Washington (CNN)For President Donald Trump -- a creature of habit and routine -- once an adviser, always an adviser.
In Trump's world, once you check in you rarely check out
Rob Porter, the former senior White House aide who resigned days after both of his ex-wives publicly accused him of domestic abuse, is just the latest example of Trump's boomerang orbit.
Once a rising star inside the West Wing -- even being eyed for a promotion -- Porter swiftly became persona non grata for fear any further White House contact would be taken as tacit approval of domestic violence.
But not for Trump.
The President has spoken with Porter multiple times since he left the White House, relishing his former aide as an outside sounding board and counselor, a source familiar with the matter told CNN. The New York Times reported Monday that those conversations have morphed into Trump pining for his Porter's return, telling aides that he hopes his former adviser returns to the West Wing.
While White House press secretary Sarah Sanders said Tuesday that she was not aware of any plans for Porter to return to the White House, but she did confirm that the President has talked to the former aide at least "one time" since his departure.
Porter's experience is far from unique.
In fact, a series of one-time White House staffers who were deemed unfit for a Trump administration job -- for security clearance or personal reasons -- have either been kept close to the President or made their way to the growing orbit of pro-Trump organizations.
When John McEntee, a longtime personal aide to Trump, was fired and escorted out of the White House earlier this month for concerns over his finances and reports of a gambling problem, he spent mere minutes on the job market.
That's because, despite the concerns, McEntee was quickly handed a job at Trump's 2020 campaign, allowing the 27-year-old aide to transform his White House pink slip into a role as senior adviser for campaign operations.
The revolving door gives the Trump orbit a Hotel California feel, where aides and advisers are able to check out of the confines of the Trump administration, but unable to truly ever leave the gravitational pull of the larger-than-life President.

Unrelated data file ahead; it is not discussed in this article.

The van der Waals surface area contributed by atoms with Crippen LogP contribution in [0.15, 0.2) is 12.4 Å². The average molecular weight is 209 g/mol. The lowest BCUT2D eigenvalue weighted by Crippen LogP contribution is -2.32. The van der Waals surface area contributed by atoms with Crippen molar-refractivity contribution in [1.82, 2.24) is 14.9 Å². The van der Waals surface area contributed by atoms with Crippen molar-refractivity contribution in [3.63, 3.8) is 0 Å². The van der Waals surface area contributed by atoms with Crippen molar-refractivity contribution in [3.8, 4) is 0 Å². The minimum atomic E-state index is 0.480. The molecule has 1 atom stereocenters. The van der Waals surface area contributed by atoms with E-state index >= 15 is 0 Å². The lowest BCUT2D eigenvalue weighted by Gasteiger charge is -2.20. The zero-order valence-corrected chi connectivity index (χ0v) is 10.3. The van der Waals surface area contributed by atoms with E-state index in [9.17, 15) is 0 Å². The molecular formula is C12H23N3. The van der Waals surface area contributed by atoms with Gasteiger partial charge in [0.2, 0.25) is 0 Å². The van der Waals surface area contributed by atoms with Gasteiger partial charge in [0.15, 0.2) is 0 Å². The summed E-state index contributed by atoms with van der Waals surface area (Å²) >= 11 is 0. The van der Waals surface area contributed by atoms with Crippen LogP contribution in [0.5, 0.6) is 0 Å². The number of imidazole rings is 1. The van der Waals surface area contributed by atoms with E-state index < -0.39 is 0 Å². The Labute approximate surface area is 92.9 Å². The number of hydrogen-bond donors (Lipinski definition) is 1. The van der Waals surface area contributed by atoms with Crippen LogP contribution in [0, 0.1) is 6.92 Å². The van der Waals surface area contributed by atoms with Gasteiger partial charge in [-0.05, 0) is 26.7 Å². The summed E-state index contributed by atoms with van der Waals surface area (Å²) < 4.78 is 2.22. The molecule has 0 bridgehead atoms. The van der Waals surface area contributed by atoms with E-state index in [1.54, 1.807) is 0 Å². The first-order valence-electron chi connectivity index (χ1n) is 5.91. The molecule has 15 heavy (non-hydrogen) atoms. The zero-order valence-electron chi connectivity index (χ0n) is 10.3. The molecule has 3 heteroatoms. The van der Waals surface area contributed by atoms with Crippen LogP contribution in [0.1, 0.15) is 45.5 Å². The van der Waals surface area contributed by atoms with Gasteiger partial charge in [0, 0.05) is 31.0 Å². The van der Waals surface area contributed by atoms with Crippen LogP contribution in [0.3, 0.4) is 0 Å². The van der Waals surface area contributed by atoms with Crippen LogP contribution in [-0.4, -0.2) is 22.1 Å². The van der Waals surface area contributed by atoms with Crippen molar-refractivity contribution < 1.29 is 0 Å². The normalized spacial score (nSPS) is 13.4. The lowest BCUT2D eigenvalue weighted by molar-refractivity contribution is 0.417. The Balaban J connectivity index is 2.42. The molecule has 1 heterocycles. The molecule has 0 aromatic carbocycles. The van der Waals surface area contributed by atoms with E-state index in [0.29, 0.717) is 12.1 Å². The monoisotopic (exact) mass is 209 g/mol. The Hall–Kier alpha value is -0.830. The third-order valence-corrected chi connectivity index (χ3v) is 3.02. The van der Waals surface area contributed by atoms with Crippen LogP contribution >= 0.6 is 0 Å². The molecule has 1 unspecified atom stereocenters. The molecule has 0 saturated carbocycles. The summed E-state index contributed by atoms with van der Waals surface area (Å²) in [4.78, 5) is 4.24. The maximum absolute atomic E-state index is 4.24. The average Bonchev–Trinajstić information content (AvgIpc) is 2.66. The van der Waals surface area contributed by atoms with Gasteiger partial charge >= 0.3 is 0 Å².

Reince Priebus became the shortest-serving chief of staff in presidential history when he was brusquely let go last year. But he's since lunched with the President and continues to talk with him on occasion.
Carl Higbie was fired from the Trump administration after CNN's KFile reported on his racist, sexist, anti-Muslim and anti-LGBT comments on the radio. He was tapped earlier this month as the director of advocacy at America First Policies, a non-profit pro-Trump organization.
Keith Schiller, Trump's longtime body guard-turned-personal aide, left the White House last year, but within months he was hired by the Republican National Committee, making $15,000 a month for security consulting around the 2020 Republican convention.
And Corey Lewandowski, Trump's one-time campaign manager who was fired in the midst of the campaign, remains closely linked with the President and people around Trump, making him a key White House surrogate who is known to have Trump's ear.
Keeping aides and advisers close is a hallmark of most typical politicians. Hillary Clinton, Trump's 2016 opponent, was famous for her decades-old Rolodex and never truly excommunicating people from her world of informal advisers and outside aides. Trump has fallen into the same routine, even as he ran for president as a different type of politician who would only hire "the best people."
The phenomenon is especially noteworthy because of the historic turnover that has plagued the Trump White House for the President's first 14 months in office. With more aides leaving the administration -- some estimates find around 40% of top White House positions have been vacated during Trump's time in office -- more jobs are needed to find these advisers a cushy place to land.
This is what happened with Katie Walsh, the longtime Republican operative who came into the West Wing as Priebus' deputy. After the Trump administration failed to pass health care reform, Walsh was ousted but transitioned directly to serve as a senior adviser to America First Policies.
Enabling this boomerang effect is Trump's emphasis on loyalty. The President craves faithfulness from all of those around him and has written about that desire throughout his decades-long career. While the longing doesn't prevent Trump for kicking those aides to the curb, it does make Trump more likely to keep aides at arm's length.
"The thing that's most important to me is loyalty," Trump said early in his career. "You can't hire loyalty ... The thing I really look for though, over the longer term, is loyalty."